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A scientific viewpoint into the Biotechnology opportunity

A Picture of Soame Banerji
October 05, 2012 | Topic: Agile   Big data   Biotechnology  
A scientific viewpoint into the Biotechnology opportunity

Behind Belatrix’s ten year history lies remarkable product engineering versatility and a diverse portfolio of clients, including those within highly complex industries such as biotechnology.  That perspective gives us a great vantage point to see the commonalities and cross-functional opportunities across industries.  Here’s an example of how that relates to the Biotechnology sector.

Biotechnology, A User Point of View

One of Belatrix’s more complex, and highly successful assignments was an engagement with a US based enterprise software firm specializing in informatics applications for scientists and chemists.  The client designs and develops applications used by most chemistry related industries – pharmaceuticals, chemical manufacturing, paints and numerous other consumer product sectors.  Their applications are also marketed to universities as both educational and research tools.  For example, in the academic community, most students pursuing Chemistry degrees, at both the undergraduate and graduate level, likely use the firm’s products.  Another example is an application that is one of only a handful of commercially available, off-the-shelf applications that uses highly sophisticated molecular modeling algorithms to deduce orientations and structures of molecules and compiles information from empirical data from various publications and chemical databases to provide chemists incredibly powerful tools. These systems strive to make sense of extremely big data sets.  Having been an end-user myself (as an Industrial Chemist at a major global pharmaceutical firm), I used that application for some five years and merely scratched the surface of its functionality. The tool was incredibly rich in its functionality.  However, despite huge market potential for products of this sort, few companies seem to attempt to tackle developing software to address the rigorous demands of Chemical informatics.  The risks are high — an over-reliance on either computational or empirical data without proper knowledge of Chemistry could yield misleading results and damage the credibility of the output or results. Software development in this area has zero room for error.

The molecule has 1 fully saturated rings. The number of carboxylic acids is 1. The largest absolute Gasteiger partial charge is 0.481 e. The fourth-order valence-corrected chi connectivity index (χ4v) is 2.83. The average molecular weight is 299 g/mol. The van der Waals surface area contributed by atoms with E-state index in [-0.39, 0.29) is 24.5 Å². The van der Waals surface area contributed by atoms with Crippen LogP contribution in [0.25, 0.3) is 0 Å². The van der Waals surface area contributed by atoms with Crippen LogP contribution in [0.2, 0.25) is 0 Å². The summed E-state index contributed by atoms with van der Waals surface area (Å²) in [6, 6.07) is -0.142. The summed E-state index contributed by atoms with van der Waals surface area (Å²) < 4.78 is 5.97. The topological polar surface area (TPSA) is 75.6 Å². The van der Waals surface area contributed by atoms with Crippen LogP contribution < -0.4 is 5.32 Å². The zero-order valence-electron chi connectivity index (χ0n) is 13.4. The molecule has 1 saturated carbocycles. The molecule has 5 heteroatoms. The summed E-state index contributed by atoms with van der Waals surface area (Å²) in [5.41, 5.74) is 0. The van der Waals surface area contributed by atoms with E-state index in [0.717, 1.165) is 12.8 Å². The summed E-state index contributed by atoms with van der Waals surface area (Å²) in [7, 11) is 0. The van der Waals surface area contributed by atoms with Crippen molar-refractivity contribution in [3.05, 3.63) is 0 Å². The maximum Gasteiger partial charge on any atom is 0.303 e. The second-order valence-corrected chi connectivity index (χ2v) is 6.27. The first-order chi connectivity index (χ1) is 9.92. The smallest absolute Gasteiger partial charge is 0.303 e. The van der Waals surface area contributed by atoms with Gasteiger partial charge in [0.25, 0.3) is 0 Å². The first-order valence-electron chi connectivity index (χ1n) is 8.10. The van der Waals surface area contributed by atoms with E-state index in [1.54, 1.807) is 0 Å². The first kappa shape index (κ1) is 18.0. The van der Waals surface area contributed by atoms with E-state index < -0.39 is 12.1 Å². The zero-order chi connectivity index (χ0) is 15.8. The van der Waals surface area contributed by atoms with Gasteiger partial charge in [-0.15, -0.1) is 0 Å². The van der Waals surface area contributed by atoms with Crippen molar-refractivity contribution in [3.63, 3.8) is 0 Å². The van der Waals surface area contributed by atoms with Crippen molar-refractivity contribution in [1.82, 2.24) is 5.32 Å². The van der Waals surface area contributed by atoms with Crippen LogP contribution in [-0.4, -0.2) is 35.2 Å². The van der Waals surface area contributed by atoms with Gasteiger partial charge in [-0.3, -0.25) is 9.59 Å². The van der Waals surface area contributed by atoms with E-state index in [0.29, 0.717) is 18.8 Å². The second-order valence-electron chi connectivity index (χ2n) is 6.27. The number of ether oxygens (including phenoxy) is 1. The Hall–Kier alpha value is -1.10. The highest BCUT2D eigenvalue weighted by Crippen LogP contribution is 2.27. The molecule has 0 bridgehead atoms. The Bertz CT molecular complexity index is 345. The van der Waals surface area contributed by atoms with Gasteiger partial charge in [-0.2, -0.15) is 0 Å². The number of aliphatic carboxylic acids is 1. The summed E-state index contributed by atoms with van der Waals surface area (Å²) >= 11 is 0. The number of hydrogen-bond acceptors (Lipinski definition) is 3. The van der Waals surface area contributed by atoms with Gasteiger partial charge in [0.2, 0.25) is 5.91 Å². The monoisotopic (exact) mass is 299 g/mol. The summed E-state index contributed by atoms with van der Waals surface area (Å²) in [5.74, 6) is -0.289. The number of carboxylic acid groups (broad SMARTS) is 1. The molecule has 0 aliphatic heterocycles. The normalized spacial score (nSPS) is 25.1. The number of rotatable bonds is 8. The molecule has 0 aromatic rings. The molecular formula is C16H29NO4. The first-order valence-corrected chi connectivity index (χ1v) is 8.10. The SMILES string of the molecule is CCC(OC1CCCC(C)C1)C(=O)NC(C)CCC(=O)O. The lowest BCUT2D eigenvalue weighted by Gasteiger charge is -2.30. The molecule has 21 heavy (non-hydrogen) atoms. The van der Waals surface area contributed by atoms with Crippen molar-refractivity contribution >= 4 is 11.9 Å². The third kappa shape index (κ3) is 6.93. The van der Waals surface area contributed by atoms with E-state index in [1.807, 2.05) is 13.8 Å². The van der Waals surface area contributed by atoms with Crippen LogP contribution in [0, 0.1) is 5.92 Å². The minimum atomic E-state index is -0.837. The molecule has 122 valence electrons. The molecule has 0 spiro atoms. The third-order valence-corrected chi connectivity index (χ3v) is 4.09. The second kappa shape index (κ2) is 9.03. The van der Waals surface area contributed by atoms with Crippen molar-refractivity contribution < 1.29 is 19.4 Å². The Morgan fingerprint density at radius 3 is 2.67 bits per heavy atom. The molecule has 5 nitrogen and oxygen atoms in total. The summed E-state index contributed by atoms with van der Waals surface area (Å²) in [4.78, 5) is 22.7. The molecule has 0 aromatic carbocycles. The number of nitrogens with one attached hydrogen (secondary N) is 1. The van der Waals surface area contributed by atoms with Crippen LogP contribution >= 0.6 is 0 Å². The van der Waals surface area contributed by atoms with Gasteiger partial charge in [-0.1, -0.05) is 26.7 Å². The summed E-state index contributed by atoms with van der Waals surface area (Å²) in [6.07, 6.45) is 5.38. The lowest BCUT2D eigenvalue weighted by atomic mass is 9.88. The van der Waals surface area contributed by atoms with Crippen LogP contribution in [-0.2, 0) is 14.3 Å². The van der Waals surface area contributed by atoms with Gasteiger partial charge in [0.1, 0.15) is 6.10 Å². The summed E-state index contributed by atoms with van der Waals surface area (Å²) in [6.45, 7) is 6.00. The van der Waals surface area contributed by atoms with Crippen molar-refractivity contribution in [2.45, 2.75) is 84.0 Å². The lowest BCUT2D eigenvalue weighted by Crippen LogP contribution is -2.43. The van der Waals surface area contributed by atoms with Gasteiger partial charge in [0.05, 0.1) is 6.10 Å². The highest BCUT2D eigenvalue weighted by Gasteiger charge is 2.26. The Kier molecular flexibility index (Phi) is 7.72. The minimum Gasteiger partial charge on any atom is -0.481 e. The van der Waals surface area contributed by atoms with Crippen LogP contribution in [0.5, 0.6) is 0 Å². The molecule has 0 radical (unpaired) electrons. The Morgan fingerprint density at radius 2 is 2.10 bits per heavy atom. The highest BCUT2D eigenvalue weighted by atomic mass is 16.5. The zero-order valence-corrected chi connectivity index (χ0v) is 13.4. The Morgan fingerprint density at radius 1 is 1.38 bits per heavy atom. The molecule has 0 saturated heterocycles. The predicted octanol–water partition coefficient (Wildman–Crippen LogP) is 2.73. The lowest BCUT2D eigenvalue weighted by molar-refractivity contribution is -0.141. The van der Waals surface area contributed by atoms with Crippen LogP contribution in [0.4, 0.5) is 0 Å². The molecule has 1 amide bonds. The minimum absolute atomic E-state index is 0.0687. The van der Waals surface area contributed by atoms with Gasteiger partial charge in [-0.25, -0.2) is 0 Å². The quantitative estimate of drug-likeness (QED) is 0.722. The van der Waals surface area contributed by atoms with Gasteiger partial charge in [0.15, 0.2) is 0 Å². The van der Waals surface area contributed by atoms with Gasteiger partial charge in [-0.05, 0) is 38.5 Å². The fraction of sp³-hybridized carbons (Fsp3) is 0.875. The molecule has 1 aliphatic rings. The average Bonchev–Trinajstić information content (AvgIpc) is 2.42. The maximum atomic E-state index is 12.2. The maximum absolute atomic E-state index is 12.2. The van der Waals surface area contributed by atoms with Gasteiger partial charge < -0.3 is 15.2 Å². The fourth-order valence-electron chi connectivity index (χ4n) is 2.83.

Thus, working on this kind of an industry and application environment demands a highly technical skill-set and equally critical, superior quality.  During its 5+ year relationship with this client, Belatrix was tasked with providing QA services for one of the firm’s applications suites.  The collaboration between the client and Belatrix proved extremely successful. That success can be attributed, partly, to the educational system in Argentina which emphasizes strong fundamental science and math skills.  But even more importantly, the culture fosters a willingness to tackle technically challenging tasks that may fall outside the scope of normal QA oriented tasks – such as learning the significance of the products features.  Without that openness and flexibility, such tasks would be meaningless.  From a complexity standpoint alone, this served as a benchmark for several other technically challenging projects.

Overthinking Complexity May Needlessly Inhibit Innovation